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Promote Speech and Language Skills this Christmas

As you prepare for the busy holiday season, consider ways that you can promote speech and language skills in your child! ---

Here is a small selection of toys, games, and activities that can be used to facilitate imaginative play, turn-taking, engaging with peers, and many other skills.

Cause and Effect

Understanding cause and effect results when children explore their environment and manipulate materials. They can do this by pressing buttons, shaking, and hitting items. The following toys can be used to facilitate understanding of cause and effect:

Rattles

Shakers

Toys that Light Up or Make Music

Pop-Up Toys

Play Skills

Functional play involves playing with items in their intended ways.

Puzzles

Car Ramp Set

  • Imaginative play involves role playing and acting out experiences. The following toys can be used to encourage imaginative play as well as social skills if used within play with other children.

Grocery Store

Toy Food

Play Tool Workbench

Receptive Language

Receptive language is a child’s ability to understand language. These skills are important for understanding concepts, answering questions, and following directions.

Lego Sets

Lego sets and other build-it-yourself activities often require following directions.

Books

Books can be used to promote literacy development and a variety of language skills. Ask your child basic wh- questions (e.g., what, who, where) while you read to target receptive language.

Decorate the House

Give your child directions to follow while decorating the house for the holidays. You can embed various concepts (e.g., color, shape, size, number) into the directions as well. For example, “Put one red ornament on the tree” or “Pick up the blue ornament and put it on the tree.”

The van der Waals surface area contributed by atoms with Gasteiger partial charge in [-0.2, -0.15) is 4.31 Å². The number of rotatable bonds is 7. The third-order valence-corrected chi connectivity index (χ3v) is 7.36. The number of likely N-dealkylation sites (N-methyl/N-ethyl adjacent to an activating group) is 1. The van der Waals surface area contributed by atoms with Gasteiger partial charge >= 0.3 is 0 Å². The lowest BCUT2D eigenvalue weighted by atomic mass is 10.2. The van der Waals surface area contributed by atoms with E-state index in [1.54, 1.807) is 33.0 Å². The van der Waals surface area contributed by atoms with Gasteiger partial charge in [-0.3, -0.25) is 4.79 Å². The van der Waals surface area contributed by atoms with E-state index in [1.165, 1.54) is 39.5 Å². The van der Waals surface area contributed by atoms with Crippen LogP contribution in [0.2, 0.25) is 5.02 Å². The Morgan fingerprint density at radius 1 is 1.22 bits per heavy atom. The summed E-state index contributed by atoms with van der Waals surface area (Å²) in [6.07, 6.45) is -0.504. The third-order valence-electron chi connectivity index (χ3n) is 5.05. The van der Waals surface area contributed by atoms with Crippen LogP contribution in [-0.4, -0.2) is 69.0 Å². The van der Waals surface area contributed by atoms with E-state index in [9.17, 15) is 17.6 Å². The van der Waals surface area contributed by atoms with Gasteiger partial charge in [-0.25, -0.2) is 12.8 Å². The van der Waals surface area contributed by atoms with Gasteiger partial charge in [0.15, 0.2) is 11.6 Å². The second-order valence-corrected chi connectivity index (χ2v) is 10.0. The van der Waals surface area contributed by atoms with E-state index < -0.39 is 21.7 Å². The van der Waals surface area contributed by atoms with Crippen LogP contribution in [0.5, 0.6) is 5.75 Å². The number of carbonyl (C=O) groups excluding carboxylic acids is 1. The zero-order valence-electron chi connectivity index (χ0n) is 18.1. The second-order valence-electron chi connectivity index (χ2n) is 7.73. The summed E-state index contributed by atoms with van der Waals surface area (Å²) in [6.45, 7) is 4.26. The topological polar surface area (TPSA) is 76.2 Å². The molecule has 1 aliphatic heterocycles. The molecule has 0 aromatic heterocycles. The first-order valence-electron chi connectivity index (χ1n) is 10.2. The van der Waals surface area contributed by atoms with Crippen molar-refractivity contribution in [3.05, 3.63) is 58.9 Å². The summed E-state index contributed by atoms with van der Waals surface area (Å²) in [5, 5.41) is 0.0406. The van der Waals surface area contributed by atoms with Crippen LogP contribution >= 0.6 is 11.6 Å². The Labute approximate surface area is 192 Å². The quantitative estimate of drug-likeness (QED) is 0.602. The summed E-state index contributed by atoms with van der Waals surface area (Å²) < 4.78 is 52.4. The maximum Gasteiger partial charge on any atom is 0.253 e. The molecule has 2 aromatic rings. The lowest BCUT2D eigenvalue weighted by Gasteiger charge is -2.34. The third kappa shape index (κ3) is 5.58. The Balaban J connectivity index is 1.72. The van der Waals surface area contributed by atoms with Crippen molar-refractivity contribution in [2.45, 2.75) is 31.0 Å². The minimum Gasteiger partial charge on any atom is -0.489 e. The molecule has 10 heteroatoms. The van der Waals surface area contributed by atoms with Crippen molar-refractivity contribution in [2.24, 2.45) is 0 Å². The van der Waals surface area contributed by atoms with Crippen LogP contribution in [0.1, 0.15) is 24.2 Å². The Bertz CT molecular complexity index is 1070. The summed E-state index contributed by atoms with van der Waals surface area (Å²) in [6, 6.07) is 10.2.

Play Simon Says

Expressive Language

Expressive language skills include being able to label, describe, answer questions, put words together, use grammar appropriately, and retell stories/events. Expressive language enables children to express their wants, needs, thoughts and ideas, and to engage in interactions with peers and adults.

Label Items

Name items together while looking at a book, in the car, looking outside, in play, or when Christmas shopping.

Engage in Play

Model how to play with toys, follow the child’s lead and talk about what they are doing with the toys. Model new words and phrases.

Books

Look at books and talk about what you see. Stories help to model correct use of language. Ask questions about the events of the stories.

Songs

Sing songs together. Fun holiday examples include Jingle Bells, Frosty the Snowman, and Rudolph the Red Nosed Reindeer.

Sharing & Turn-Taking

Memory Games

Sports Games

Toss a baseball back and forth, kick a soccer ball to one another, or take turns shooting a basketball into a hoop.

Card Games

Pop the Pig

Pop Up Pirate


Written By:
Danielle Bornemann, MS, CCC-SLP & Brittany Macrander, MS, CCC-SLP

Promote Speech and Language Skills this Christmas
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